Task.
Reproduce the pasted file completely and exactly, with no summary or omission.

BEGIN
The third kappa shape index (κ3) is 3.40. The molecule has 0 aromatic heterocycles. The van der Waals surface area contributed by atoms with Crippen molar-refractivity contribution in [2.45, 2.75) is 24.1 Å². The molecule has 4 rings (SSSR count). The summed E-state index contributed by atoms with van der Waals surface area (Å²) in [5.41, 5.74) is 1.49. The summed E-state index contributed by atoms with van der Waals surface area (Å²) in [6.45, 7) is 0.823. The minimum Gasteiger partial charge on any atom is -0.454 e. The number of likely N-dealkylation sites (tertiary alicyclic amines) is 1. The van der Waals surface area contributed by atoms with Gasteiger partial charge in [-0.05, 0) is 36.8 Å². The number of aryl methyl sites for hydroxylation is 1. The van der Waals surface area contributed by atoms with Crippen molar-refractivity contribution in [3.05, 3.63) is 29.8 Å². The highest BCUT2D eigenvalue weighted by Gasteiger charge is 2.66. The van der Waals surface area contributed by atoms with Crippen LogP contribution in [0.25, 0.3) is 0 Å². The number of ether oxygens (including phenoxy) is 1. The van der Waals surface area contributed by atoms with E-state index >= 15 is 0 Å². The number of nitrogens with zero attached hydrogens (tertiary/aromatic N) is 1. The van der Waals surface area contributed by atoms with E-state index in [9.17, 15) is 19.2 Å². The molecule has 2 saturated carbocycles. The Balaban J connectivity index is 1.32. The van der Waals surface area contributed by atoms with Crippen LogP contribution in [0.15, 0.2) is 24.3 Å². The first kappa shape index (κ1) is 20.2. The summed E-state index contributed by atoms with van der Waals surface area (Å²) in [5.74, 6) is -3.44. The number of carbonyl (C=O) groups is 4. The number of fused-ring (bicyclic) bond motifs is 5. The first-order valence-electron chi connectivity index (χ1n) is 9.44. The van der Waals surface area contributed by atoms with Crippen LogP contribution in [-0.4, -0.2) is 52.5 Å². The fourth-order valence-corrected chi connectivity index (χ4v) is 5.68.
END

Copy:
The third kappa shape index (κ3) is 3.40. The molecule has 0 aromatic heterocycles. The van der Waals surface area contributed by atoms with Crippen molar-refractivity contribution in [2.45, 2.75) is 24.1 Å². The molecule has 4 rings (SSSR count). The summed E-state index contributed by atoms with van der Waals surface area (Å²) in [5.41, 5.74) is 1.49. The summed E-state index contributed by atoms with van der Waals surface area (Å²) in [6.45, 7) is 0.823. The minimum Gasteiger partial charge on any atom is -0.454 e. The number of likely N-dealkylation sites (tertiary alicyclic amines) is 1. The van der Waals surface area contributed by atoms with Gasteiger partial charge in [-0.05, 0) is 36.8 Å². The number of aryl methyl sites for hydroxylation is 1. The van der Waals surface area contributed by atoms with Crippen molar-refractivity contribution in [3.05, 3.63) is 29.8 Å². The highest BCUT2D eigenvalue weighted by Gasteiger charge is 2.66. The van der Waals surface area contributed by atoms with Crippen LogP contribution in [0.25, 0.3) is 0 Å². The number of ether oxygens (including phenoxy) is 1. The van der Waals surface area contributed by atoms with E-state index >= 15 is 0 Å². The number of nitrogens with zero attached hydrogens (tertiary/aromatic N) is 1. The van der Waals surface area contributed by atoms with E-state index in [9.17, 15) is 19.2 Å². The molecule has 2 saturated carbocycles. The Balaban J connectivity index is 1.32. The van der Waals surface area contributed by atoms with Crippen LogP contribution in [0.15, 0.2) is 24.3 Å². The first kappa shape index (κ1) is 20.2. The summed E-state index contributed by atoms with van der Waals surface area (Å²) in [5.74, 6) is -3.44. The number of carbonyl (C=O) groups is 4. The number of fused-ring (bicyclic) bond motifs is 5. The first-order valence-electron chi connectivity index (χ1n) is 9.44. The van der Waals surface area contributed by atoms with Crippen LogP contribution in [-0.4, -0.2) is 52.5 Å². The fourth-order valence-corrected chi connectivity index (χ4v) is 5.68.